Apple's Tim Cook Could Testify in Court

Apple chief Tim Cook could testify in an antitrust lawsuit over e-book pricing, according to reports.

Cook could be called on for testimony, according to a U.S. District Court judge, Bloomberg Businessweek reported. Cook's possible testimony was disclosed in a brief by U.S. District Judge Denise Cote in Manhattan. Apple declined to comment on the possible testimony of its chief executive.

The lawsuit was brought about by the U.S. Department of Justice  against Apple over what it deemed to be a conspiracy with book publishers to raise prices of e-books. The department sued both Apple and a group of publishers last year for violation of U.S. antitrust law. So far, Apple is the only remaining defendant in the case. The publishers have settled with the government.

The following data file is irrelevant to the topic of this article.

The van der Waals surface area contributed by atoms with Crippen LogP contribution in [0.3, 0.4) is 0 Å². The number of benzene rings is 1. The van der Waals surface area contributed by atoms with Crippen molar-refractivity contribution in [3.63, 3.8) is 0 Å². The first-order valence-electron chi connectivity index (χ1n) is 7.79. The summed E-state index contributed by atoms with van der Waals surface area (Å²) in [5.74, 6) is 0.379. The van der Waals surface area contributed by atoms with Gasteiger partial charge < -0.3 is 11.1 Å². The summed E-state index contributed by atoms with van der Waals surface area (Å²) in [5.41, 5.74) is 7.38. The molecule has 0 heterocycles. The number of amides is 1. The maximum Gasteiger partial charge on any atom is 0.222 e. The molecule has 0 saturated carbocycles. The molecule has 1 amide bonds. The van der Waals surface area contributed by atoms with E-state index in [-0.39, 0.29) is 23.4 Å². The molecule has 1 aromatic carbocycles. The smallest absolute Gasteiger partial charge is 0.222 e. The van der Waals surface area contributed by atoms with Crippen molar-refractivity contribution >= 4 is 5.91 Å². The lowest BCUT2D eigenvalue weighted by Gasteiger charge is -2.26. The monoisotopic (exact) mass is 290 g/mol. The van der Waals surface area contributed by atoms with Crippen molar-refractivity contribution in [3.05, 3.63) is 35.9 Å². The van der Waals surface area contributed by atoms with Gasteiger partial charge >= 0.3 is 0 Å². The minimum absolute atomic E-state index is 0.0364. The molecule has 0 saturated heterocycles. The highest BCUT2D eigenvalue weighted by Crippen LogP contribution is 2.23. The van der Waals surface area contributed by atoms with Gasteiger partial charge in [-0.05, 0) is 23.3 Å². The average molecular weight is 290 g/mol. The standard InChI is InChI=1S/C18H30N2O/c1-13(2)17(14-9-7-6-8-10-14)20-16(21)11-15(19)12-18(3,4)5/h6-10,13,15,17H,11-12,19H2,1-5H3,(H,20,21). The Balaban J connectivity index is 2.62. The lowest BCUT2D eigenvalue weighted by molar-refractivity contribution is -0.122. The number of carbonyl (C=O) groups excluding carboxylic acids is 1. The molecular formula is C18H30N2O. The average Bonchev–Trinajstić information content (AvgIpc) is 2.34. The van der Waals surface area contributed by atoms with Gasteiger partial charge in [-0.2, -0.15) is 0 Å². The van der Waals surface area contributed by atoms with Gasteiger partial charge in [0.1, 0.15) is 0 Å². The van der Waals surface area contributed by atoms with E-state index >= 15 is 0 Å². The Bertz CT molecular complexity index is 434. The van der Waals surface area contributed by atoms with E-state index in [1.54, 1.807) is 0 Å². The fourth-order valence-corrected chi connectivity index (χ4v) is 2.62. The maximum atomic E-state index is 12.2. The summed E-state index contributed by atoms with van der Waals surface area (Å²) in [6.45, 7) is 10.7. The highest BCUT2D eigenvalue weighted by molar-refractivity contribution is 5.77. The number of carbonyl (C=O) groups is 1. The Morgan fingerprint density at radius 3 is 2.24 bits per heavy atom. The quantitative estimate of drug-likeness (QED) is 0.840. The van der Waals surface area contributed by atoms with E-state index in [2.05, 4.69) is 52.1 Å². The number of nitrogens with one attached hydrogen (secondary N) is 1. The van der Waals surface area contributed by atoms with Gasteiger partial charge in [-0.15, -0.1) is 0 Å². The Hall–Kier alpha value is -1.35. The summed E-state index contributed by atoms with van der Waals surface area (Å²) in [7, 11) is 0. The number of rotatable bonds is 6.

As we have written previously, Apple dismissed the accusations and called them "not true."

"The launch of the iBookstore in 2010 fostered innovation and competition, breaking Amazon’s monopolistic grip on the publishing industry," Apple said in a statement." Since then customers have benefited from e-books that are more interactive and engaging. Just as we’ve allowed developers to set prices on the App Store, publishers set prices on the iBookstore."

Apple's competent and busy legal team, as well as its dragon's hoard of cash, often means that Apple can legally fight as long as it wants. However, it's fighting the government -- the same entity that makes rules how technology can be used, so its usual strategy of making a company bleed money may not work here.

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